Further information on the National Partnership Agreement on Early Childhood Education, including the Aboriginal and Torres Strait Islander Universal Access Strategy, is available on the DEEWR website.
National Partnership on Indigenous Early Childhood Development
Through the National Partnership Agreement on Indigenous Early Childhood Development the Australian Government is providing $292.62 million for the establishment of at least 35 Children and Family Centres across Australia by June 2014. The Children and Family Centres will deliver integrated services, including early learning, child care and family programs in areas where there is a demonstrated need for these services, high disadvantage and a high proportion of Indigenous children under five years of age.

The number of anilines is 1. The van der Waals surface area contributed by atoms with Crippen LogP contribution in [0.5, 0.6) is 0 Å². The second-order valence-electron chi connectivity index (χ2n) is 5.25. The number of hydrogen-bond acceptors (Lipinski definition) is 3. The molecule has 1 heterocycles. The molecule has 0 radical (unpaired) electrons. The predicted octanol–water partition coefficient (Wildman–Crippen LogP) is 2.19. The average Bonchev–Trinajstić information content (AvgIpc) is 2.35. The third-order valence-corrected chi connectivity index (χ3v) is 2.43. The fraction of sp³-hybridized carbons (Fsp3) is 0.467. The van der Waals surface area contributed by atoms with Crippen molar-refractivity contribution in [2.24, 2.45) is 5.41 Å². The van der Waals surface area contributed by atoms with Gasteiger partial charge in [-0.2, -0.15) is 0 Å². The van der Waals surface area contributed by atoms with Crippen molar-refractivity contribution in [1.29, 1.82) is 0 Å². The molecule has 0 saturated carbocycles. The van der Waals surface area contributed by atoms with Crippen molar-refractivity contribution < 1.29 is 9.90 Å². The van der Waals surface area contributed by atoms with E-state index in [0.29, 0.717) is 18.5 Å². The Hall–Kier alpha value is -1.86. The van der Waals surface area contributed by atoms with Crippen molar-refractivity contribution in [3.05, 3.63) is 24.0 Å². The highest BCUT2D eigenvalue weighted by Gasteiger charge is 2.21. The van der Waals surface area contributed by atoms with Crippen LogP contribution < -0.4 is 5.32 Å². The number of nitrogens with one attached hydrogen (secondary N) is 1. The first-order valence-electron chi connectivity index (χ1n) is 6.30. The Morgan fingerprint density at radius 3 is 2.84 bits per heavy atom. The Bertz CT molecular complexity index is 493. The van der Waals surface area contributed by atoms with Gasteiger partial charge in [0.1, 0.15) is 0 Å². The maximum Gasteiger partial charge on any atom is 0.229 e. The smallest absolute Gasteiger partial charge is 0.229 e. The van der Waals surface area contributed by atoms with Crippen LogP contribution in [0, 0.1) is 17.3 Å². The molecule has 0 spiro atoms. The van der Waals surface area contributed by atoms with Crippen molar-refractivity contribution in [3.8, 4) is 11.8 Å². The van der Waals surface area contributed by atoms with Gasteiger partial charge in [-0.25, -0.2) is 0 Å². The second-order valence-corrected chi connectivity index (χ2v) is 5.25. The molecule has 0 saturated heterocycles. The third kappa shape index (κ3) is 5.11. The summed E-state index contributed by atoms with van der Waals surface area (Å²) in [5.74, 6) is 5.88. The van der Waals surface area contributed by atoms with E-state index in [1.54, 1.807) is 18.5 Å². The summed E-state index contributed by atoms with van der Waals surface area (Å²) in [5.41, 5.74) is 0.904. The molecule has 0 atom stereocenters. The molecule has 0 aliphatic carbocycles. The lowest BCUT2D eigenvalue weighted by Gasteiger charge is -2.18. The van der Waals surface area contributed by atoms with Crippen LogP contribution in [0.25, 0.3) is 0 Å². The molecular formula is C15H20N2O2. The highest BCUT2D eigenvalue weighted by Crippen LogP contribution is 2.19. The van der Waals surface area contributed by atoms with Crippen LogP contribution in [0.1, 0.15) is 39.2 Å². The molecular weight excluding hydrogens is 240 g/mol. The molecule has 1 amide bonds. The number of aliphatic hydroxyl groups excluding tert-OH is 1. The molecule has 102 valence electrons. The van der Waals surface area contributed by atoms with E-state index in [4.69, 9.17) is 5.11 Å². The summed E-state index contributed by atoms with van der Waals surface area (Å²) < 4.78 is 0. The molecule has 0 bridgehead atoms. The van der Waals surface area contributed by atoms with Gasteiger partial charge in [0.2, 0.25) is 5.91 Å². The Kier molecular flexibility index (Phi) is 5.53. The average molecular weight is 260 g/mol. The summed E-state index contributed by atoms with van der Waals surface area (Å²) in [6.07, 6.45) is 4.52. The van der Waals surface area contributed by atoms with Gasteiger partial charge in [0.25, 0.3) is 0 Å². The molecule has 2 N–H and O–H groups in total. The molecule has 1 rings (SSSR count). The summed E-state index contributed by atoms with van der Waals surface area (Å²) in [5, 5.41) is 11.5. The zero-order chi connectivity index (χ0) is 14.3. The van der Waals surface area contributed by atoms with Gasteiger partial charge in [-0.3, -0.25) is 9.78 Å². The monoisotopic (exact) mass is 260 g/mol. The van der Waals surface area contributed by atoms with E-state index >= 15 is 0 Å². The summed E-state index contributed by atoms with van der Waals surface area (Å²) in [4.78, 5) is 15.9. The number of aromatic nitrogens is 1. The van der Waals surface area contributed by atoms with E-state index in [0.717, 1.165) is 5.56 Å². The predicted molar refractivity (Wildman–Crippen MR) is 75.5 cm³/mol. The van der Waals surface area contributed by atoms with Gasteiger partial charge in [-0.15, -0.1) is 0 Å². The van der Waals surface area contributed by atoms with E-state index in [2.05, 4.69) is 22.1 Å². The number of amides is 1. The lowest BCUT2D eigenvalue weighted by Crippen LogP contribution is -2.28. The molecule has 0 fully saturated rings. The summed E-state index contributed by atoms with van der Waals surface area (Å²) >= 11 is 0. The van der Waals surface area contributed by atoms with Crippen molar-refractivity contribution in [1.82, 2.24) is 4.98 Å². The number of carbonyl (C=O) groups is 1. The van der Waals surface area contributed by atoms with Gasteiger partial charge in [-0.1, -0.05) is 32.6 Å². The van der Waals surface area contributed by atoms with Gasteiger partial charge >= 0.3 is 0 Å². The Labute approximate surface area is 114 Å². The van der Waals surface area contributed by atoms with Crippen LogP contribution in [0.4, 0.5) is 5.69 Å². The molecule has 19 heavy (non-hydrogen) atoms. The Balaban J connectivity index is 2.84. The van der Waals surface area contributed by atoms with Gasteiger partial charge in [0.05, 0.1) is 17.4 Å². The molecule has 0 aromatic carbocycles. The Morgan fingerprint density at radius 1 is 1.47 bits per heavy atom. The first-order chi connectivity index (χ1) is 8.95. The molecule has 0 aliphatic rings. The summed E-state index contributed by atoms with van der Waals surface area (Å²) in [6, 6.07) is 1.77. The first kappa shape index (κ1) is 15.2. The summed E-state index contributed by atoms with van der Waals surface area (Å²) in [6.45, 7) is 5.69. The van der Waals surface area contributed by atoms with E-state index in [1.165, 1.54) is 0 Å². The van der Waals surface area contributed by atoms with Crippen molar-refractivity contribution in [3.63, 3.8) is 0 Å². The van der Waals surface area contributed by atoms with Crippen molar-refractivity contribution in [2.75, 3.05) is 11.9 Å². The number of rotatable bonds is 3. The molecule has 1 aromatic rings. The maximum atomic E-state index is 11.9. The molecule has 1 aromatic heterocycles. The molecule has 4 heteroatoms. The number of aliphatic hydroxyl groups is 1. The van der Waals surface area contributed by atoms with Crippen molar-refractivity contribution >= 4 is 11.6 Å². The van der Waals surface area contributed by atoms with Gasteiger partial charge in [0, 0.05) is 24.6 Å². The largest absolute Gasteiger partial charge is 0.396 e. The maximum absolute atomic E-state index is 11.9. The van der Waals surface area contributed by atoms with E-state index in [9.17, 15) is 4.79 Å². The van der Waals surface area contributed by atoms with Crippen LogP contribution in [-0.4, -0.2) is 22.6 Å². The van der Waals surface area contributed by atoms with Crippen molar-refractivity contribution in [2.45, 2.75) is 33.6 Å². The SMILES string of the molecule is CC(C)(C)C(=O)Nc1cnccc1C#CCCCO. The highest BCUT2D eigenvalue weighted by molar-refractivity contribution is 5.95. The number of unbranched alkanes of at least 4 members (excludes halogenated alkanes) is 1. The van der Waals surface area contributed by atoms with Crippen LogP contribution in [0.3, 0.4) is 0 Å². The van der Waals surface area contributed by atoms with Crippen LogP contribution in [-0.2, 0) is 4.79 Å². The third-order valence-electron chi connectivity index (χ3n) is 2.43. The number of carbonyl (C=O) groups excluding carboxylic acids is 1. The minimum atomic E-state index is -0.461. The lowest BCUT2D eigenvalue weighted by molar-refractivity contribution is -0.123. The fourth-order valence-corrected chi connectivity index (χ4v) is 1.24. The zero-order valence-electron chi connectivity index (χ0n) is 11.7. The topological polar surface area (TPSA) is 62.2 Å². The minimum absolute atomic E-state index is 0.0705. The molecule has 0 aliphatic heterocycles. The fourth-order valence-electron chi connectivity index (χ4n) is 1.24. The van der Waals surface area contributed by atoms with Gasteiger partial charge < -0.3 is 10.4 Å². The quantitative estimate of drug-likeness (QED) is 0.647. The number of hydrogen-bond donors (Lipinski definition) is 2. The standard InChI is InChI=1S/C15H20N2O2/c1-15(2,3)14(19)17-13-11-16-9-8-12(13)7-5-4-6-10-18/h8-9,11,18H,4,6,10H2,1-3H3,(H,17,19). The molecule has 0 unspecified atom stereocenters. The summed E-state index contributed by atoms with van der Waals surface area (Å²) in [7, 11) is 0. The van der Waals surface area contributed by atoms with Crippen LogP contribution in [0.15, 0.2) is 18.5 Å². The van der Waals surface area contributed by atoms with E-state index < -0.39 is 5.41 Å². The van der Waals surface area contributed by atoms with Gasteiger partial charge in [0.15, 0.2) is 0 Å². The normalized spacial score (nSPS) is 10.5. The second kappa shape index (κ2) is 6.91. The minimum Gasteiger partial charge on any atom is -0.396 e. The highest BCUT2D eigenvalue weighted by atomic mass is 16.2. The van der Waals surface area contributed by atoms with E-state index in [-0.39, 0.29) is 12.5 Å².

National Partnership Agreement on the Nation Building and Jobs Plan – Building the Education Revolution
In 2009, COAG agreed to the National Partnership Agreement on the Nation Building and Jobs Plan: Building Prosperity for the Future and Supporting Jobs Now incorporating Building the Education Revolution (BER). This agreement provides Commonwealth funding for the BER program over four years and will expire on 31 December 2012. The $16.2 billion BER aims to provide economic stimulus through rapid construction and refurbishment of school infrastructure and build learning environments to help children, families and communities participate in activities that support achievement and develop learning potential. BER funding was allocated to nearly 24,000 projects in approximately 9,500 schools under the three elements of the BER¹.
Further information on this partnership and its implementation is included in Part 2.9: National initiatives and achievements – other national initiatives and on the DEEWR website.
¹ Data are at 31 December 2011